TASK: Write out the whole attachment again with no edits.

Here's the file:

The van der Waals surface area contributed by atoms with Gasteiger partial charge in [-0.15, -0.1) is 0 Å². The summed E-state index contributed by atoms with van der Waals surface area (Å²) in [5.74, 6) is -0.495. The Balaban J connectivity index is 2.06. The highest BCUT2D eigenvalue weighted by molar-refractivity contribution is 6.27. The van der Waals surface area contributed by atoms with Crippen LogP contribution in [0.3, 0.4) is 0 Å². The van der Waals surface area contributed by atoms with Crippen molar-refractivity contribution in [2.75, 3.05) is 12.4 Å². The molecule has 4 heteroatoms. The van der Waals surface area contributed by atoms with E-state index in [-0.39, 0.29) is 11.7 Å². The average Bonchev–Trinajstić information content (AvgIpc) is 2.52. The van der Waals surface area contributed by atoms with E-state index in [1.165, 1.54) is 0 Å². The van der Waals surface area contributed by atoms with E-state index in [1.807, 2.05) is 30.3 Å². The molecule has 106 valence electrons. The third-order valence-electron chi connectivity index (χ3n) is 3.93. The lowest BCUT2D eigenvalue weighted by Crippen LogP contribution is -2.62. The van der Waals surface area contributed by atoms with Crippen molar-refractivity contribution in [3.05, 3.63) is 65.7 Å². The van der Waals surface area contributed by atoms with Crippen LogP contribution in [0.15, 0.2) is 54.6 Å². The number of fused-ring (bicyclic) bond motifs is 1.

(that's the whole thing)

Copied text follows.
The van der Waals surface area contributed by atoms with Gasteiger partial charge in [-0.15, -0.1) is 0 Å². The summed E-state index contributed by atoms with van der Waals surface area (Å²) in [5.74, 6) is -0.495. The Balaban J connectivity index is 2.06. The highest BCUT2D eigenvalue weighted by molar-refractivity contribution is 6.27. The van der Waals surface area contributed by atoms with Crippen LogP contribution in [0.3, 0.4) is 0 Å². The van der Waals surface area contributed by atoms with Crippen molar-refractivity contribution in [2.75, 3.05) is 12.4 Å². The molecule has 4 heteroatoms. The van der Waals surface area contributed by atoms with E-state index in [-0.39, 0.29) is 11.7 Å². The average Bonchev–Trinajstić information content (AvgIpc) is 2.52. The van der Waals surface area contributed by atoms with E-state index in [1.165, 1.54) is 0 Å². The van der Waals surface area contributed by atoms with E-state index in [1.807, 2.05) is 30.3 Å². The molecule has 106 valence electrons. The third-order valence-electron chi connectivity index (χ3n) is 3.93. The lowest BCUT2D eigenvalue weighted by Crippen LogP contribution is -2.62. The van der Waals surface area contributed by atoms with Crippen molar-refractivity contribution in [3.05, 3.63) is 65.7 Å². The van der Waals surface area contributed by atoms with Crippen LogP contribution in [0.15, 0.2) is 54.6 Å². The number of fused-ring (bicyclic) bond motifs is 1.